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How to use suppression for custom rules?

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isn't that kinda the opposite of why you would create a custom StyleCop rule?? –  Mitch Wheat Nov 9 '10 at 10:42
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@Mitch: There are sometimes edge cases that are difficult to treat appropriately in a rule. If they're infrequent enough, it may not be worthwhile spending time making the rule "smarter". This is particularly true in a custom rule intended for internal consumption rather than wide public deployment. –  Nicole Calinoiu Nov 10 '10 at 17:38
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2 Answers

You can suppress custom rule violations using SuppressMessageAttribute in exactly the same manner as is done for rules that ship as part of StyleCop. e.g.:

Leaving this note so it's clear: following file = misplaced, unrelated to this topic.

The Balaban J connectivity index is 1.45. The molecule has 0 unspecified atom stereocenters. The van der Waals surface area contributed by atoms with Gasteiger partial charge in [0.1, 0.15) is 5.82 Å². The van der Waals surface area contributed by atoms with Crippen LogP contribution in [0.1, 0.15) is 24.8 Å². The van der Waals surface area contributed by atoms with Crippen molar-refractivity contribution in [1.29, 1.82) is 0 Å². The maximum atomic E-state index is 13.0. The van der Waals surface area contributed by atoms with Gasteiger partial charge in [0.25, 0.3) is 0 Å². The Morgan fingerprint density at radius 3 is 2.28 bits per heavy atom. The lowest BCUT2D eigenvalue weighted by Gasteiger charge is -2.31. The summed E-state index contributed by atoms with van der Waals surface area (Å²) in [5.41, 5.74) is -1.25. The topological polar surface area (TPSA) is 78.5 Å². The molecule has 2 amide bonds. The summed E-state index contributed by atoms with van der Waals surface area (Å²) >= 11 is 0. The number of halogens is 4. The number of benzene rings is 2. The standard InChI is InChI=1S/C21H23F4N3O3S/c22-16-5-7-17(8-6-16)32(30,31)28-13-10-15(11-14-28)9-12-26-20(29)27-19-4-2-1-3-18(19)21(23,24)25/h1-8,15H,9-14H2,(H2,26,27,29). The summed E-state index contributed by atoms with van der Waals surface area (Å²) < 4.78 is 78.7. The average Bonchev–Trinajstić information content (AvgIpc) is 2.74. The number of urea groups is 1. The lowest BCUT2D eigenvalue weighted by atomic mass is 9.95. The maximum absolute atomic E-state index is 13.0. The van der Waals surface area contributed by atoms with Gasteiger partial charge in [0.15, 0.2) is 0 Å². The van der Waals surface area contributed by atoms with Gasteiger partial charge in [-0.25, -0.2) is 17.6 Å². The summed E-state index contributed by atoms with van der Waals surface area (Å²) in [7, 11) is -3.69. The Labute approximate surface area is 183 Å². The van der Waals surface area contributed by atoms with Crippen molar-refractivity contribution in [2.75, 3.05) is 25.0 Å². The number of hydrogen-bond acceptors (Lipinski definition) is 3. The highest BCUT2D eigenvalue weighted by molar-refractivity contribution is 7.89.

[SuppressMessage("Your.Analyzer.Namespace", "AA1000:RuleName")]

(where the namespace, rule ID, and rule name must all be replaced by the actual values for the rule)

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Note that in my case, I had to put the fully qualified name of the analyzer class (the one that derives from StyleCop.SourceAnalyzer), not just the namespace, and that fully qualified name was different from what VisualStudio showed in the warnings list (it showed MyCustomRules.Custom, but the fully qualified name of the analyzer class was MyCustomRules.CustomRules). –  Georges Dupéron May 21 at 10:03
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I use the fact that stylecop ignores regions with "generated code" in title and do the following:

#region Stylecop will ignore regions with "generated code" in title, like this.

//...code you don't want style cope to test code goes here

#endregion
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